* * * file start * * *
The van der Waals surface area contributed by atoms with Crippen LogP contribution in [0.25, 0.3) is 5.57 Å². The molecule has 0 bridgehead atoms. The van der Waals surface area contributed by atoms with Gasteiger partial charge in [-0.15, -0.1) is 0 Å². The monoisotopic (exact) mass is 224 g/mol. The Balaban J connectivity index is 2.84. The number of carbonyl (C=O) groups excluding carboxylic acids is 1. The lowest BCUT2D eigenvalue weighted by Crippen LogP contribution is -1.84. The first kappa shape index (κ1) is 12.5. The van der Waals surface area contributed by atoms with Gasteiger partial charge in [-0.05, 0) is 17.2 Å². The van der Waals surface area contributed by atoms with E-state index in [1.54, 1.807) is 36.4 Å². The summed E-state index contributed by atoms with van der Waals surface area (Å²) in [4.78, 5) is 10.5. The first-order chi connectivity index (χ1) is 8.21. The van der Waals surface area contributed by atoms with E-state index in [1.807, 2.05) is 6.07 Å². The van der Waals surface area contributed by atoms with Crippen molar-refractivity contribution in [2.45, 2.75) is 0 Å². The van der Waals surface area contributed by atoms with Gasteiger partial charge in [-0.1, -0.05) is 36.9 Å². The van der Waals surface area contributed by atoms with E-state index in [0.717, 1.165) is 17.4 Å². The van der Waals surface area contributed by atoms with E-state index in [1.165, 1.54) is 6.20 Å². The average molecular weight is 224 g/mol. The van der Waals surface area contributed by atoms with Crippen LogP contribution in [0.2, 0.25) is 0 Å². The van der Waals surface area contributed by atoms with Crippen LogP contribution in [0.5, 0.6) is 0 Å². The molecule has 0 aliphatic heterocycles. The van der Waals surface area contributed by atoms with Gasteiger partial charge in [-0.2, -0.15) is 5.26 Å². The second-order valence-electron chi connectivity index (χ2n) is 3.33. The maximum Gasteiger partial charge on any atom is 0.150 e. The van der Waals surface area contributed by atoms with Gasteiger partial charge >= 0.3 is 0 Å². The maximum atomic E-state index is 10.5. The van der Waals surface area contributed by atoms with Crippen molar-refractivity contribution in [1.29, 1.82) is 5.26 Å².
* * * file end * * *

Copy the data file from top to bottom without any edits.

The van der Waals surface area contributed by atoms with Crippen LogP contribution in [0.25, 0.3) is 5.57 Å². The molecule has 0 bridgehead atoms. The van der Waals surface area contributed by atoms with Gasteiger partial charge in [-0.15, -0.1) is 0 Å². The monoisotopic (exact) mass is 224 g/mol. The Balaban J connectivity index is 2.84. The number of carbonyl (C=O) groups excluding carboxylic acids is 1. The lowest BCUT2D eigenvalue weighted by Crippen LogP contribution is -1.84. The first kappa shape index (κ1) is 12.5. The van der Waals surface area contributed by atoms with Gasteiger partial charge in [-0.05, 0) is 17.2 Å². The van der Waals surface area contributed by atoms with E-state index in [1.54, 1.807) is 36.4 Å². The summed E-state index contributed by atoms with van der Waals surface area (Å²) in [4.78, 5) is 10.5. The first-order chi connectivity index (χ1) is 8.21. The van der Waals surface area contributed by atoms with E-state index in [1.807, 2.05) is 6.07 Å². The van der Waals surface area contributed by atoms with Crippen molar-refractivity contribution in [2.45, 2.75) is 0 Å². The van der Waals surface area contributed by atoms with Gasteiger partial charge in [-0.1, -0.05) is 36.9 Å². The van der Waals surface area contributed by atoms with E-state index in [0.717, 1.165) is 17.4 Å². The van der Waals surface area contributed by atoms with E-state index in [1.165, 1.54) is 6.20 Å². The average molecular weight is 224 g/mol. The van der Waals surface area contributed by atoms with Crippen LogP contribution in [0.2, 0.25) is 0 Å². The van der Waals surface area contributed by atoms with Crippen LogP contribution in [0.5, 0.6) is 0 Å². The molecule has 0 aliphatic heterocycles. The van der Waals surface area contributed by atoms with Gasteiger partial charge in [-0.2, -0.15) is 5.26 Å². The second-order valence-electron chi connectivity index (χ2n) is 3.33. The maximum Gasteiger partial charge on any atom is 0.150 e. The van der Waals surface area contributed by atoms with Gasteiger partial charge >= 0.3 is 0 Å². The maximum atomic E-state index is 10.5. The van der Waals surface area contributed by atoms with Crippen molar-refractivity contribution in [1.29, 1.82) is 5.26 Å².